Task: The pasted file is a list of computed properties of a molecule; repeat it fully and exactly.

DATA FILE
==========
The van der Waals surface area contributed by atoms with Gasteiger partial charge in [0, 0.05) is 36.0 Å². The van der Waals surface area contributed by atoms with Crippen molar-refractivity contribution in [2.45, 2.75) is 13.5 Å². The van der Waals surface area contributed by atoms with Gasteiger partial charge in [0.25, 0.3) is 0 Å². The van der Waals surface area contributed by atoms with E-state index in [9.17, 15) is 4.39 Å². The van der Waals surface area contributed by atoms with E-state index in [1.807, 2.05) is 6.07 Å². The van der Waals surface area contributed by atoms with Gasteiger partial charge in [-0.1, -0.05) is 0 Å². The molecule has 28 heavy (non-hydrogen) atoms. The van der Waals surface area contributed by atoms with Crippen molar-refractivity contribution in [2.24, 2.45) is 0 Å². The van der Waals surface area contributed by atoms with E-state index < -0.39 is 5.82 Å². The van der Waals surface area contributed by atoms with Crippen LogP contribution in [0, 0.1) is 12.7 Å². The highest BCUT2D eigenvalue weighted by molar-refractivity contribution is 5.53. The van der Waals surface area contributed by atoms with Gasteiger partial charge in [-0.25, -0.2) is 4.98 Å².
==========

The van der Waals surface area contributed by atoms with Gasteiger partial charge in [0, 0.05) is 36.0 Å². The van der Waals surface area contributed by atoms with Crippen molar-refractivity contribution in [2.45, 2.75) is 13.5 Å². The van der Waals surface area contributed by atoms with Gasteiger partial charge in [0.25, 0.3) is 0 Å². The van der Waals surface area contributed by atoms with E-state index in [9.17, 15) is 4.39 Å². The van der Waals surface area contributed by atoms with E-state index in [1.807, 2.05) is 6.07 Å². The van der Waals surface area contributed by atoms with Gasteiger partial charge in [-0.1, -0.05) is 0 Å². The molecule has 28 heavy (non-hydrogen) atoms. The van der Waals surface area contributed by atoms with Crippen molar-refractivity contribution in [2.24, 2.45) is 0 Å². The van der Waals surface area contributed by atoms with E-state index < -0.39 is 5.82 Å². The van der Waals surface area contributed by atoms with Crippen LogP contribution in [0, 0.1) is 12.7 Å². The highest BCUT2D eigenvalue weighted by molar-refractivity contribution is 5.53. The van der Waals surface area contributed by atoms with Gasteiger partial charge in [-0.25, -0.2) is 4.98 Å².